Saturday, October 15, 2016

Summer Round-Up

I had every intention of keeping up with my monthly round-ups, but, oh, what a busy year it has been! Along with the annual summer reading madness, I've also been collaborating with fellow 2016 Geisel Award Committee members Amanda Foulk and Misti Tidman to create the new mock Geisel Award blog, Guessing Geisel. Launched in June, this blog was created as a place to celebrate and discuss beginning readers and the Geisel Award. We have a wonderful roster of guest bloggers who have so generously offered their time and expertise. I hope you'll check it out! Now onto the round-up!

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City Shapes by Diana Murray, illustrated by Bryan Collier 
Little Brown and Company, 2016
 A curious young girl follows a pigeon’s flight through the bustling city to the bird’s circle of a nest high on a rooftop as it falls asleep to the sounds of the city’s “sweet lullaby.” Along the way she discovers that “the city is bursting with SHAPES.” Starting with simple shapes -- squares, rectangles, triangles, and circles -- then progressing to more complex ones -- ovals, diamonds, and stars. Murray’s rhyming text pairs beautifully with Collier’s watercolor and collage on watercolor paper illustrations depicting a vibrantly diverse urban setting. Check out my guest post for Book to Boogie on the Library as Incubator website for more on this fabulous book.

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Leave Me Alone! by Vera Brogol 
Roaring Brook Press, 2016
An old woman lives in a small house with lots and lots of children. All she wants to do is knit a stack of sweaters before winter arrives, but she can’t seem to get any peace. “Leave me alone!”, she cries as she heads out into the deep, dark forest. Unfortunately, there are just as many interruptions (bears) there as at home. So she climbs a snowy mountain (goats) all the way to the moon (aliens) until she can’t stand it anymore and leaves through a wormhole into a void. This modern folktale has a repetitive structure that allows the humor to build to a satisfying conclusion. The illustrations are cartoonish, outlined in swooping black lines and colored with soft washes.

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Night Guard by Synne Lea, illustrated by Stian Hole
Eerdmans Books for Young Readers, 2016
Translated from Norwegian by John Irons, this is a beautiful collection of poems and surreal illustrations. Themes of family and dreams tie together the imaginative, emotional poems. The illustrations (perhaps mixed media? Digital?) comment and embellish the text. Repeated images--a bed with a red blanket, birds, a white house--encourage readers to connect the poems and images. The short free verse poems are quietly humorous or touching, prompting the reader to ponder a while. This is an excellent recommendation for upper elementary or middle school students.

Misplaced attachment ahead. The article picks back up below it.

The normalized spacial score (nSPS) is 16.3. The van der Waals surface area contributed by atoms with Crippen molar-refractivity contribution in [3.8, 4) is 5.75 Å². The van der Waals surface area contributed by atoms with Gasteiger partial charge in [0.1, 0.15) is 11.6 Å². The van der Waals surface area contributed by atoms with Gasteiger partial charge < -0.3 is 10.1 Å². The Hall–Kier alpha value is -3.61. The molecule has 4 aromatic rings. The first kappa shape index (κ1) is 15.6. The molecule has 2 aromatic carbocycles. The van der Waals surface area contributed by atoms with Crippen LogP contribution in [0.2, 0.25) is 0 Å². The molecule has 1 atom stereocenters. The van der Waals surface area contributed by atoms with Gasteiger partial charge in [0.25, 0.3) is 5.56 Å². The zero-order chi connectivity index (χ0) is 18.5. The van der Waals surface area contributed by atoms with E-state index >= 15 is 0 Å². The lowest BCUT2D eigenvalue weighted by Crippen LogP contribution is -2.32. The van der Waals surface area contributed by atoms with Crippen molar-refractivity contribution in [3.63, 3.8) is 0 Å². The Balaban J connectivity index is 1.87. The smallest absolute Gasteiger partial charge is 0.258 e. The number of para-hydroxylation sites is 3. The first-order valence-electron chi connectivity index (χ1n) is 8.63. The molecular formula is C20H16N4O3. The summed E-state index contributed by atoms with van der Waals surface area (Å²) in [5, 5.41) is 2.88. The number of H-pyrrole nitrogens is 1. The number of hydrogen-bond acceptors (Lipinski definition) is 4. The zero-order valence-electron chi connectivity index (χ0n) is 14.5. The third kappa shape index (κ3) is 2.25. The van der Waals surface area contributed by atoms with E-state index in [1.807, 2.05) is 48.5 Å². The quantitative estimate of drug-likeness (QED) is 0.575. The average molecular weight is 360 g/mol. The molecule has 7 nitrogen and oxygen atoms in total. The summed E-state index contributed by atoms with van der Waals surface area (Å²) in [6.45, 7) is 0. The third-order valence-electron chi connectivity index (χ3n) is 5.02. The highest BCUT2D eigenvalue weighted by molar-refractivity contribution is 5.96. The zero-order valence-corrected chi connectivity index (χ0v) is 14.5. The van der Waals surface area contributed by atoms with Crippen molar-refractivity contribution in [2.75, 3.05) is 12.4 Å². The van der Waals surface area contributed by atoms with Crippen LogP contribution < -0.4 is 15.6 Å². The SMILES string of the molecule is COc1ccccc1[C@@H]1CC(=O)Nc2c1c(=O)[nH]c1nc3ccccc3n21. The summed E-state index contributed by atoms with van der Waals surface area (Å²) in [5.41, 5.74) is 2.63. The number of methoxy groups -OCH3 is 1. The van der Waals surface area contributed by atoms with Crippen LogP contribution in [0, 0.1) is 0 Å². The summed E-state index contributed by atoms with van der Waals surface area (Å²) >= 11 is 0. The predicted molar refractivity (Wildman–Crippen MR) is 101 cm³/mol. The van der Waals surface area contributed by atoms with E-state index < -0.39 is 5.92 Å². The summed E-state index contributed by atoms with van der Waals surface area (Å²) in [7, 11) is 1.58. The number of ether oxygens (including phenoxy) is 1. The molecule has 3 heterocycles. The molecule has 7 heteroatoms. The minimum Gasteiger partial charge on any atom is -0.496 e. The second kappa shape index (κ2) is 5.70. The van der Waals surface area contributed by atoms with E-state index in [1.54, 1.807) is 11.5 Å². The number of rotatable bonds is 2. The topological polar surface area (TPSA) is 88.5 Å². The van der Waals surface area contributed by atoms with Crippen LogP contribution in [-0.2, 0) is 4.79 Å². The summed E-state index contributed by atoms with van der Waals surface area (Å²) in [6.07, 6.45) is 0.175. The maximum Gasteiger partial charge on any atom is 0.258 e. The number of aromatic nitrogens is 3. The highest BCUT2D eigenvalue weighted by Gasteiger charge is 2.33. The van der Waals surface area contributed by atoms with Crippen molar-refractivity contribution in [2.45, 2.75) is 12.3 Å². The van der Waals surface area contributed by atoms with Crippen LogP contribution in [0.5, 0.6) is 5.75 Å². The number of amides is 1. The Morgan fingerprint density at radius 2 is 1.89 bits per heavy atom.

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When Green Becomes Tomatoes: Poems for All Seasons by Julie Fogliano, illustrated by Julie Morstad 
Roaring Brook Press, 2016
 Following the seasons from spring to winter, this gentle book of poetry invites readers to take a closer look at our ever changing world. Titled by month and date, the short poems glory in the first blossoming crocus, days "hot and thick like honey", and "muddy mud" when the snow begins to melt. Morstead's delicate gouache and pencil crayon illustrations feature diverse children and match the quiet, quirky humor of the poems.

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You are NOT a Cat! by Sharon G. Flake, illustrated by Anna Raff 
Boyds Mills Press, 2016
An indignant cat becomes increasingly worked up by a duck who insists it is a cat. Although the duck lacks a long, straight tail, sharp claws, and a taste for mice, this doesn’t stop it from declaring it is cat with great confidence. After all, yesterday it was a squirrel, last week a rooster, and tomorrow, perhaps a cow! The all dialogue text is presented in easy to read speech bubbles that pop out against the clean backgrounds of the humorous illustrations. Created with sumi ink washes, pen and pencil drawings, assembled and colored digitally, the uncluttered illustrations use soft colors and hilarious facial expressions. Great for reading aloud for a preschool storytime or for beginning readers looking for an Elephant and Piggie readalike.

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